But Justine Larbalestier recommends Scrivener--very highly. As does Holly Black.
- Organization of notes and files, including pictures. If I want to describe a statue in my story, I've got the picture of it right there, one simple click away, and can go to it without minimizing or closing my writing.
- Corkboard-style organization of chapters. I wrote brief synopses of each chapter on the "notecard" that is attached to it. Those notecards are automatically placed on a virtual corkboard in the order of the chapter--so I can see how the story is flowing, much like a story board, but with notes directly applied to each chapter in a logical way.
- Easy to access notes. In the sidebar beside each chapter, I can write notes about the chapter, or I can write notes about the entire manuscript. Then, as I revise, I can check up on "fixing that scene with Ashleigh in the lunchroom" or I can make sure I "keep up with Audrey Hepburn theme and acting motivation."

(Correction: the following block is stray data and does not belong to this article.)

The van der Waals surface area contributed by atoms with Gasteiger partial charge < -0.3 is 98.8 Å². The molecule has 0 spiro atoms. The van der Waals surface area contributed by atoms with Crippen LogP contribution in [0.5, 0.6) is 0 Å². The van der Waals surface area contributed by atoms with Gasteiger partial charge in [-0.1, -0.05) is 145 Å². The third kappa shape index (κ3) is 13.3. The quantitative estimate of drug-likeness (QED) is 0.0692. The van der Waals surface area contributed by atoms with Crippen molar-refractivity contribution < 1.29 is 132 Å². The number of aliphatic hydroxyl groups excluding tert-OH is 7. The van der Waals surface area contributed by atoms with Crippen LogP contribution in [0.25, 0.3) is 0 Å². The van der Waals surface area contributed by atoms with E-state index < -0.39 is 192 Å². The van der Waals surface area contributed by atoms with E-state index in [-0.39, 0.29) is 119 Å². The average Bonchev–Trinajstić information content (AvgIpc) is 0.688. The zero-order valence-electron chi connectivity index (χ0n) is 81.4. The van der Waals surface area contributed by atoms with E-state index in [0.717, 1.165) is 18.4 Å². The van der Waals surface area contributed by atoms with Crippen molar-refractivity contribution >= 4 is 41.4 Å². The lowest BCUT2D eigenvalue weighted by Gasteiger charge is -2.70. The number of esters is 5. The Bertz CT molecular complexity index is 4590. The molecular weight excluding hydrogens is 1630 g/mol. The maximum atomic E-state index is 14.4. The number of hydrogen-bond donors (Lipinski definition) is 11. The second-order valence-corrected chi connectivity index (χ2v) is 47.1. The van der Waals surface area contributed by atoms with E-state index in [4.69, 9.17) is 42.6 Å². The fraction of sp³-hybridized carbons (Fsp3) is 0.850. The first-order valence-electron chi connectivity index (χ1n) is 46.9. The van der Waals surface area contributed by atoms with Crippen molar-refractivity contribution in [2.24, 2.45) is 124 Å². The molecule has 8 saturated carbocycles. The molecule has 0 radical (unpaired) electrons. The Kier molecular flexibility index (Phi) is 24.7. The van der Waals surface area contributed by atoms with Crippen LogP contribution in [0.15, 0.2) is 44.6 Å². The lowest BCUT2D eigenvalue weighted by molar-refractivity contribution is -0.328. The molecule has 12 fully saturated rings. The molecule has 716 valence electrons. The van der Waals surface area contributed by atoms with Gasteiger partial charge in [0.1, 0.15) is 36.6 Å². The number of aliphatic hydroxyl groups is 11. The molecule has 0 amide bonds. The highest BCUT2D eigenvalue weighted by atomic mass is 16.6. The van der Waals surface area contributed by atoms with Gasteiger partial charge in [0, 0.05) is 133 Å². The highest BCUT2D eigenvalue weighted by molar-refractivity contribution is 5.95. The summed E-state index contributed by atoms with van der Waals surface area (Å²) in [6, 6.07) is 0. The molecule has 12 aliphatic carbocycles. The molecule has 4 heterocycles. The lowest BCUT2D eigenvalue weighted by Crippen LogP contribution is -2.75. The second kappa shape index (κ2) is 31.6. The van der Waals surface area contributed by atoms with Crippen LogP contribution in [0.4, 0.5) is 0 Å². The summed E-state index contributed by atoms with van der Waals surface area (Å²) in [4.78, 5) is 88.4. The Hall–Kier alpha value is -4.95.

- Easy to use labels that mark a chapter as "done", "first draft", "needs work", etc. Now I know where to go to which chapter and can jump to that chapter easily.
- I would really like to be able to have the folders auto-renumber to the chapters. I combined Chapters 1 and 2--which meant in my manuscript, the chapters went from 1 to 3. It would have been awesome if Scrivener automatically renumbered the chapters, but instead I have to go through and renumber them myself. There's a reason why this feature isn't there, but it's still a detracting factor for me.
- Outdated manuscript formatting. Many agents say they no longer like Courior font (as it was used for typesetting in the past, but no longer), but that's the default font for the ms. format here. You can change it, but it's a pain. Also, the way the chapter breaks work is a little old fashioned. So I'm not using the manuscript format that comes with the program, but instead am using my own format.